DNC climate platform draft calls for net-zero emissions by 2050
A draft of the Democratic National Committee’s (DNC) climate platform calls for net-zero emissions by 2050, in line with the policy goals set forth by presumptive presidential nominee Joe Biden.
The draft platform, obtained by The Hill on Thursday, includes several updates Biden made to his plan recently. The DNC objectives, however, do not go as far some of the more ambitious goals laid out by progressives.
Like Biden, the DNC wants to achieve carbon-free power by 2035, as well as invest in 500,000 electric vehicle charging stations and conserve 30 percent of America’s lands and waters by 2030.
Currently the U.S. has about 26,000 charging stations. According to the left-leaning Center for American Progress, the U.S. was conserving 12 percent of its lands as of 2018.
Both the Biden and DNC draft plans call for the U.S. to rejoin the Paris climate agreement. The DNC also calls for a “carbon adjustment fee” for products from countries that do not meet their obligations under the accord.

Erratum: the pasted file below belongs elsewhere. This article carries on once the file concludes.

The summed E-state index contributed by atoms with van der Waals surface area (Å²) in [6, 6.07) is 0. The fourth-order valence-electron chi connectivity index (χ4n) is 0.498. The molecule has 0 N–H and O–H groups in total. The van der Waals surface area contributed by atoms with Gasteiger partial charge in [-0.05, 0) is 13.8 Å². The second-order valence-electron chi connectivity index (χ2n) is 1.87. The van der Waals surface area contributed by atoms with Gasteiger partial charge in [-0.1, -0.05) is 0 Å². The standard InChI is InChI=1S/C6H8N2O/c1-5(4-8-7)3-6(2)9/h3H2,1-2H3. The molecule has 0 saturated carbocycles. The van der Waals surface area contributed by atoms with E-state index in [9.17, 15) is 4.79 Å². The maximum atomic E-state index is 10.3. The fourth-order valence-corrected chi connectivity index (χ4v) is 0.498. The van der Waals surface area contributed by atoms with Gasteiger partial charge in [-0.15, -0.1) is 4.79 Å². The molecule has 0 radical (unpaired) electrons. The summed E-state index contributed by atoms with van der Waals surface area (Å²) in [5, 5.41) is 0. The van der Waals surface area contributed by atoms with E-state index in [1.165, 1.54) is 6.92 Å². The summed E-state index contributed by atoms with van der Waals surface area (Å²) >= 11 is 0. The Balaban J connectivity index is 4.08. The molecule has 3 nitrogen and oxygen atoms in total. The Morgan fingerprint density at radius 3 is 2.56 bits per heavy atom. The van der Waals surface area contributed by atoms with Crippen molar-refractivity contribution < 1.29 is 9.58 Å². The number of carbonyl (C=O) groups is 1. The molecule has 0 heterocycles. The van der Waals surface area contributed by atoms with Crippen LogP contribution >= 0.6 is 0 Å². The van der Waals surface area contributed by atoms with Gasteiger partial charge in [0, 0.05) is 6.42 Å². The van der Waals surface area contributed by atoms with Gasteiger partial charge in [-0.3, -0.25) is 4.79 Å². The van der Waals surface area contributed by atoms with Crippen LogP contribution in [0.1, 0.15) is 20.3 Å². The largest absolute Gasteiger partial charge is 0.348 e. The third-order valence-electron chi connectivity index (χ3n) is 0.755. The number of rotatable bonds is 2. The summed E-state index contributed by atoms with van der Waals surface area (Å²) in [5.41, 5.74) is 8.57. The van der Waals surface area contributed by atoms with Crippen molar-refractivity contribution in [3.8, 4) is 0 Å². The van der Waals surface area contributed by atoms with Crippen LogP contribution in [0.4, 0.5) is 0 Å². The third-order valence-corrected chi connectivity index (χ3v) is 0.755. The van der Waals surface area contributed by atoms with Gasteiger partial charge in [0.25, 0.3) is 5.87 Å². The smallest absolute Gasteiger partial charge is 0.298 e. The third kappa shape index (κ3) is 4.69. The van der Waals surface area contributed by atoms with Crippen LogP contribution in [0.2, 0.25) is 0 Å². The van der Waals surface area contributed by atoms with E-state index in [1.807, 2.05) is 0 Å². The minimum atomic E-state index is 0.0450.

“We must lead the world in taking on the climate crisis, not deny the science and accelerate the damage,” the platform’s preamble states. “The last four years have seen record-breaking storms, devastating wildfires, and historic floods.”
“Democrats will rejoin the Paris Climate Agreement and go further, building a thriving, equitable, and globally competitive clean energy economy that puts workers and communities first, and leaves no one behind,” it continues.
The party platform differs from Biden’s vision in some areas, calling for net-zero greenhouse gas emissions for all new buildings by 2030, compared with Biden’s 2035 goal.
The DNC also wants to invest in 500 million solar panels and 60,000 wind turbines. Biden’s plan doesn’t set specific goals for turbines or solar panels.
The DNC plan is less ambitious than some of the policy recommendations laid out by progressive and environmental groups that want to end fossil fuel production, reach “near-zero” emissions by 2040 and achieve 100 percent clean energy in electricity generation, buildings and transportation by 2030.
Laura Kelly contributed.
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